Thursday, August 30, 2007

Eggplant


The eggplant hails from tropical Southeast Asia, and it was in India where the plant began its cultivation as a pantry staple. The variety of shapes range from the familiar large globe to thin oblong to small egg-shaped ones – with a range of colors from the expected deep purple to white to pale green to a shocking Persian variety that is orange. The common denominator for this assortment of vegetable is that they should have a firm feel, and a smooth, unblemished skin when ripe. On most versions the smaller they are the less bitter they will taste, and the better the texture of its meat. I would prefer to buy two quarter-pound Italian globes than one half-pounder.

I personally, find the skin of the eggplant tough and bitter, and am apt to peel it away before I proceed with cooking them. The stubby Japanese ones and the small Thai egg-shaped ones maintain the exception to this rule for the former is prefect for stuffing, and the Thai ones are rather tender. Slicing and salting the eggplant before cooking helps leach out bitter compounds at technique that I perform regularly Рparticularly on larger sized purchases. If saut̩ing this vegetable be warned they will absorb about twice their volume of oil making them susceptible to sticking to your pan. In ancient Greece it was the patrician class that could afford cooking this vegetable.





























Babaghnoush - yields 6 to 8 servings

3 pounds eggplant - medium size
3 garlic cloves – crushed to a paste
3/4 cup tahini paste
2 lemons – juiced (about 1/2 cup)
1 cup Italian parsley leaves – chopped
1/4 cup mint leaves –chopped
6 scallions - green tops only, chopped
1/4 cup extra virgin olive oil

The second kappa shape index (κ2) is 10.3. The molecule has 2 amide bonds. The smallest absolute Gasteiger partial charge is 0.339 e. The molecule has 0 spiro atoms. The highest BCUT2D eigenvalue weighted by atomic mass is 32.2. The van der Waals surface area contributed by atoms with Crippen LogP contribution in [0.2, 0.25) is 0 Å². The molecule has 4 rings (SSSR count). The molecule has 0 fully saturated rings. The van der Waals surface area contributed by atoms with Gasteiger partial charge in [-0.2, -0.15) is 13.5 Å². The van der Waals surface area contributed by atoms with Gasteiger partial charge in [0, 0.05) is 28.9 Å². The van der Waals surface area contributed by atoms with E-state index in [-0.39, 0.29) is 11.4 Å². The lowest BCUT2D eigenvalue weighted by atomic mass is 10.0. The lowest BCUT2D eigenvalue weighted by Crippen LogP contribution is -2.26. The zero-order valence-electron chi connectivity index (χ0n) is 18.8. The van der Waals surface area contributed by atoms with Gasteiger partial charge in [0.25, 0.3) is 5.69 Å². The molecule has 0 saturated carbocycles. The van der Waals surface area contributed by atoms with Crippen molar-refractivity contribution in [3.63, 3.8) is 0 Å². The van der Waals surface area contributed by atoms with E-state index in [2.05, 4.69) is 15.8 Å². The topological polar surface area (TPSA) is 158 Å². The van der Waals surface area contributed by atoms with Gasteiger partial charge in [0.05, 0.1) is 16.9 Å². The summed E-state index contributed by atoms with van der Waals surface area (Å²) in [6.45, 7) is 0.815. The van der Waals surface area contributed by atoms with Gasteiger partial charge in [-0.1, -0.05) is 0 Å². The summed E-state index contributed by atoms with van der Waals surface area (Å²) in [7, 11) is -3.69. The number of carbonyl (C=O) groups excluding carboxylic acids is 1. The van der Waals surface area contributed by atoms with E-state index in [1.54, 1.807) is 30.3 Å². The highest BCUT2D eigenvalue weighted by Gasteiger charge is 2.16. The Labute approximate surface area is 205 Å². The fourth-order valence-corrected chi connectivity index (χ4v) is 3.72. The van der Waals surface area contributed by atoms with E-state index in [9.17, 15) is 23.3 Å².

Salt and freshly ground pepper to taste

Prick the eggplant with a fork on all sides. Place on a foil line baking tray, and place in a 350 degree oven. Let the eggplant bake till the skin is charred and blistered -- approximately 30 minutes. Turn the eggplant at least once to ensure that all sides blister. The eggplant will be soft and mushy when it’s done.

Let the eggplant cool slightly, then peel away the skin completely and discard. Discard the large strip of seeds that you will find in the center– a few remaining is fine. Place all the ingredients in a food processor and blend till smooth.







Eggplant in Balsamic

4 eggplants - approximately 2 pounds in total
1/4 cup chopped Italian parsley - leaves only
2 heads of garlic - roasted; skinned and pasted
2 teaspoons freshly ground black pepper
1 cup balsamic vinegar
1/2 cup extra virgin olive oil

Peel the skin and then slice the eggplant into 1/2" rounds, and grill or bake till cooked (approx. 8 minutes). Then in a 1-liter jar place the eggplant down flat. Combine the parsley, garlic and black pepper balsamic vinegar and olive oil together to form a smooth mixture. The eggplant should fit snugly in the jar. Pour the balsamic mixture over the eggplant, and cover with a non-metallic lid. You may want to drizzle some of the balsamic mixture between the layers of eggplant to ensure a good distribution of the flavors. Refrigerate for overnight to a few days before eating.

**To roast garlic trim the stem end of the garlic bulb to expose just the very top of the garlic. Drizzle the garlic bulb with 1 tablespoon of olive oil and wrap in aluminum foil. Place the garlic in a 350 degree preheated oven, and cook for 45 minutes. Let the garlic cool for 15 minutes and then squeeze the garlic out of the skin.

1 comment:

mike said...

Love that Babaghnoush! Going to be making it Sunday for mothers day. Thanks for the great culinary lessons :)